protected function displayImage(event:Event):void
{
       var thisImage:Image = event.target.getImage();
       var winX:int = -1; 
       var winY:int = -1;
 
       try {
               winX=imageWindow.nativeWindow.x;
               winY=imageWindow.nativeWindow.y;
               imageWindow.close();
               imageWindow = null;
       } catch (e:Error) {
 
       }
       imageWindow = new ImageWindow(thisImage,grpImageType.selectedValue.toString());
       if (winX>-1) {
               imageWindow.open();
               imageWindow.nativeWindow.x=winX;
               imageWindow.nativeWindow.y=winY;
       } else {
               imageWindow.open();
       }
       return;
} // protected function displayImage(event:Event):void

Again, as with in destroy() we try to close the window. However, before we do so, we save off the X and Y of the window in case the user has moved it.

Then we create a new ImageWindow, passing in the image and the type of image to save. Finally, we position it. We have to position it after the call to open because before open is called, the nativeWindow property doesn’t exist.

The package store

Now that everything is working, we need to build it, package it and get it ready to ship. Up till now, when we have been compiling the application, we have been using the F11 key, which fired the debug version. That is why we can only have one instance running at a time. If you use CTRL-F11 to run your app, it won’t include the debug code and won’t try to attach itself to the debugger. However, to package it and ship it you have a few more steps.

Code signing

The last thing most AIR developers seem to think about is that they need a certificate to sign their code. It is a topic that serious application developers should tackle. I looked around at the web and found this page as the best reference for purchasing code signing certificates. The only one I could find that is not listed on that chart is GoDaddy. Unlike their SSL certificates, GoDaddy’s code signing certificates aren’t cheap. They start at $199/year.

No matter which service you go with, if you plan on distributing your application, you will need a certificate. For the purposes of this demonstration I will use a self signed certificate to package my application. This is not a recommended practice. (I’m just too cheap to pop for a cert for this tutorial)

To begin the export journey, click on the Project menu and select “Export Release Build”. This will bring up the first screen in the export wizard.

In this first screen we usually accept the defaults for everything. The one option of interest is the “Enable View Source” check box. Even though we are building an AIR application, we can still make our source code available for inspection. Checking the box enables the “Choose Source Files” button and you can decide to allow the user to browse the entire application or just certain files. When the user runs your application, a “View Source” option is added to the right click menu and if they choose it, they will see a code browser that looks like this:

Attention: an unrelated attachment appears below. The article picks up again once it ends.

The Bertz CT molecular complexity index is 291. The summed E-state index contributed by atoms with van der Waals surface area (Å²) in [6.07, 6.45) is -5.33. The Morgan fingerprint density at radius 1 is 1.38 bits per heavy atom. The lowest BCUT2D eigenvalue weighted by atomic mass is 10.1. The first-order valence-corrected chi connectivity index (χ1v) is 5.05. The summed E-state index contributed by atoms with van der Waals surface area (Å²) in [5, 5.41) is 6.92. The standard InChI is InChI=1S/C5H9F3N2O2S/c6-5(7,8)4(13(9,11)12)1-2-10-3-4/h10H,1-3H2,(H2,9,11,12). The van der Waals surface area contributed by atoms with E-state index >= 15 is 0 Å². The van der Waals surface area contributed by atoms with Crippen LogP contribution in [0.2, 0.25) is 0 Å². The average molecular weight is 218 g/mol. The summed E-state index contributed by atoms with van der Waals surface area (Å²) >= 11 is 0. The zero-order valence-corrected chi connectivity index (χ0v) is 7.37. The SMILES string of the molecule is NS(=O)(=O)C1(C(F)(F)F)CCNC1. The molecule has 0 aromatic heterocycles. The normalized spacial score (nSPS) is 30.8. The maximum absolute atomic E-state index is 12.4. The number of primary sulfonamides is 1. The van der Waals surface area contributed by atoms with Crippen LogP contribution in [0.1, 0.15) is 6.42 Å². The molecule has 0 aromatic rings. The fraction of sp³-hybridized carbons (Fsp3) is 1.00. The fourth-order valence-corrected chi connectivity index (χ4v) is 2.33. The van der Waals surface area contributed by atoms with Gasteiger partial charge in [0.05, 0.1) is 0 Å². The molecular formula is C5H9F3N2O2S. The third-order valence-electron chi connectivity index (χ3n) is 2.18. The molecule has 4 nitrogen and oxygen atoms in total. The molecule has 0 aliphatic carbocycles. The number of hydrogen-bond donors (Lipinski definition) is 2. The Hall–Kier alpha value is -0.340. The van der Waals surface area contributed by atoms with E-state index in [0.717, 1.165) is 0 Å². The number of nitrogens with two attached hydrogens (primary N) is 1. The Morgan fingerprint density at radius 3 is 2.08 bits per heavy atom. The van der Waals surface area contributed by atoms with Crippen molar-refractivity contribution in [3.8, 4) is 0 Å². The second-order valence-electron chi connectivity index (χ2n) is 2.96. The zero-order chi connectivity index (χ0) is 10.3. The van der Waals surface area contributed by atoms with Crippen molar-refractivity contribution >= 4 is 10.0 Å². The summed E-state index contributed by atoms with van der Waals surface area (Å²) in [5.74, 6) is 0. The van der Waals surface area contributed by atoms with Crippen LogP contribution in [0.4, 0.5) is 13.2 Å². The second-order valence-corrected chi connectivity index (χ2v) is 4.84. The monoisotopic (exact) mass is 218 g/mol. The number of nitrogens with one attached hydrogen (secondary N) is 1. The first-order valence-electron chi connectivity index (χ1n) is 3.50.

As we discussed in the Code Signing section above, all AIR apps must be signed with a code signing certificate. Clicking “Next” on the wizard will bring up the code signing screen of the Wizard.

This is the screen where you select your certificate. If you are just testing, or distributing your application internally, you can choose to Create a certificate. While this will allow you to self-sign your application, when you install your users will see an ugly, scarry screen telling them that AIR via your operating system does not recognize the certificate of the publisher and thus cannot vouch for them.

This is generally not what you want when it comes to your customers.

You do have the option of creating an AIRI file. This is an intermediate file that you can hand off for signing. This is the option you would want if your company has a central authority that controls the signing certificates. They will sign the AIRI file using the command line utility adt and hand you back an AIR file ready to distribute.

Clicking “Next” will actually begin the export process. If you have warnings in your application (as the QRCodeMaker does) it will bring up a dialog box alerting you to those warnings and allowing you to cancel the process at that point and deal with them or continue on. Since ours is benign, I have chosen to ignore it.

The final step in the process is to choose which files get included the AIR or AIRI file. I assume this is to allow you to exclude common libraries and simply link to them. Our application is simple enough so that we just select the default which is the XML meta file and the generated SWF.